22 And one thing more: Prepare a guest room for me, because I hope to be restored to you in answer to your prayers.
23 Epaphras, my fellow prisoner in Christ Jesus, sends you greetings. 24 And so do Mark, Aristarchus, Demas and Luke, my fellow workers.
25 The grace of the Lord Jesus Christ be with your spirit.


Reconciliation is so compelling to talk about. It’s something we all love to talk about. We love seeing it when it happens, but it’s hard to do. It’s so hard to work out and walk out in our lives, and for many of us, this hits incredibly close to home.  

One of the things we often do in church is take complicated things and try to make them simple. We say things like, Jesus Christ has forgiven you, and it actually says this in the scriptures, therefore, you should go forgive everybody else.  

Intellectually, we know that’s true, but then we look at our own situation, our own lives, all that’s happened, what was said, what was done, or what was left undone, and it’s much more complicated than that.  

It’s more than just doing something. The emotional component is much harder to iron out. And that’s what happened in Philemon. There’s a moral complication, this issue of slavery. There’s a relational complication.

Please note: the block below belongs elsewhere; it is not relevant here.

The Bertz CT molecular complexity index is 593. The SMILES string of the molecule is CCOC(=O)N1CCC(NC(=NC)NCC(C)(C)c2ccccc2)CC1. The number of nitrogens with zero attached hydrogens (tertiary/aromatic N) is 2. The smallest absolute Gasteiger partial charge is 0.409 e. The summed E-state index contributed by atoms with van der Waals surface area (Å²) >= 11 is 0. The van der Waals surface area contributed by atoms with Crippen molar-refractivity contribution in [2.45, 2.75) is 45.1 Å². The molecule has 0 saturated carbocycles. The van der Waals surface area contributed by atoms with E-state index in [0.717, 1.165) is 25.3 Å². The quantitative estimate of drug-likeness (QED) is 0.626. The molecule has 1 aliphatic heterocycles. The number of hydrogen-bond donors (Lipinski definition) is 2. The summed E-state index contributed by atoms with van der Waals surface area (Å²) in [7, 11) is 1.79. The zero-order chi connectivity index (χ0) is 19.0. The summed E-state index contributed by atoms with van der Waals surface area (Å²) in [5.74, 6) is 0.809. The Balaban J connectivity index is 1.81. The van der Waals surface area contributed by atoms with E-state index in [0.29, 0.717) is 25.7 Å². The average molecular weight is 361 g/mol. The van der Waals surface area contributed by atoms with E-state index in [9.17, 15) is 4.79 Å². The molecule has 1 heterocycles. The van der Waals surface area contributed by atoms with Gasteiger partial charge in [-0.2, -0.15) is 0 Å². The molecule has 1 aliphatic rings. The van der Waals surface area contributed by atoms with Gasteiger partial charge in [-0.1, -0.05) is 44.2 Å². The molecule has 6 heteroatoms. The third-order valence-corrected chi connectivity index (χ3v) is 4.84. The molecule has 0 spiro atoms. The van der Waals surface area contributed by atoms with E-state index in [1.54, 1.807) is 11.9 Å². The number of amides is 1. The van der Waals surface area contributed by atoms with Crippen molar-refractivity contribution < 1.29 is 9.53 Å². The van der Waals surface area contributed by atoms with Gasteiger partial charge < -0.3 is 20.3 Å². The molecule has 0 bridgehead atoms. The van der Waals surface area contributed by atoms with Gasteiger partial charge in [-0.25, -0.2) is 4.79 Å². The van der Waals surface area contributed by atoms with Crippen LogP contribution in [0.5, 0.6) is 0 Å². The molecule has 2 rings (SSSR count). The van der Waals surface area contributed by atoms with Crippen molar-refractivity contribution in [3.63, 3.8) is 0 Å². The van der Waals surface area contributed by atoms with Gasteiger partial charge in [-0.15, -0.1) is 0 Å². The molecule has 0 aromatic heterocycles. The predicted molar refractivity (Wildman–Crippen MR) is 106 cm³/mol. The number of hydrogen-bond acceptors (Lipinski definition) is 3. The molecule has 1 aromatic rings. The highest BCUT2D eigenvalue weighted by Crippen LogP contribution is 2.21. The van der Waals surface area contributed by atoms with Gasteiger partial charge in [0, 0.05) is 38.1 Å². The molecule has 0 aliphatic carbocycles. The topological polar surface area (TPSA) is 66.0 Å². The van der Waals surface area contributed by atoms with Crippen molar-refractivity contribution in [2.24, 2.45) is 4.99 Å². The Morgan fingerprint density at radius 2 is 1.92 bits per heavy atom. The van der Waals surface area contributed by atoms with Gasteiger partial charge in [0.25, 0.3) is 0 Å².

Since it’s something so improper, it would be easy for so many of us to stand on the outside and say, that’s wrong. But instead, Paul wades into the middle of it because standing on the outside and keeping our hands clean and our lives clean seems morally exemplary, but it’s also not useful.  

God sometimes brings us back to the difficult situations because He might want us to get our hands dirty.        

We pray the prayers, “God, fix that…God, fix this person… God, heal that situation.” God shows up in the world when we show up in the world with God. With the courage that He’s placed in us, the redemptive work He’s done and is doing in us. The way that God’s way gets out in the world, it’s not lightning bolts or a big voice, it’s when His people don’t just sit and hear, but they do something about what they’ve heard.  

But what happens when that tough thing in our rearview mirror suddenly catches up with us? Proximity produces pressure. The closer it is, the harder it is. Now, what if it includes a family member, a close friend, a spouse, or a child? When it’s someone that we placed our trust in, and it’s broken, it’s incredibly hard to rebound from. Suddenly the lines aren’t so clear anymore.  

Forgive and Forget  

When it comes to bigger issues, we cannot forgive and forget. God can do that. It says God separates our sins because He is God. We are not, so we cannot forget. The little things we can forget, but the things that go deep and really hurt us, we can’t.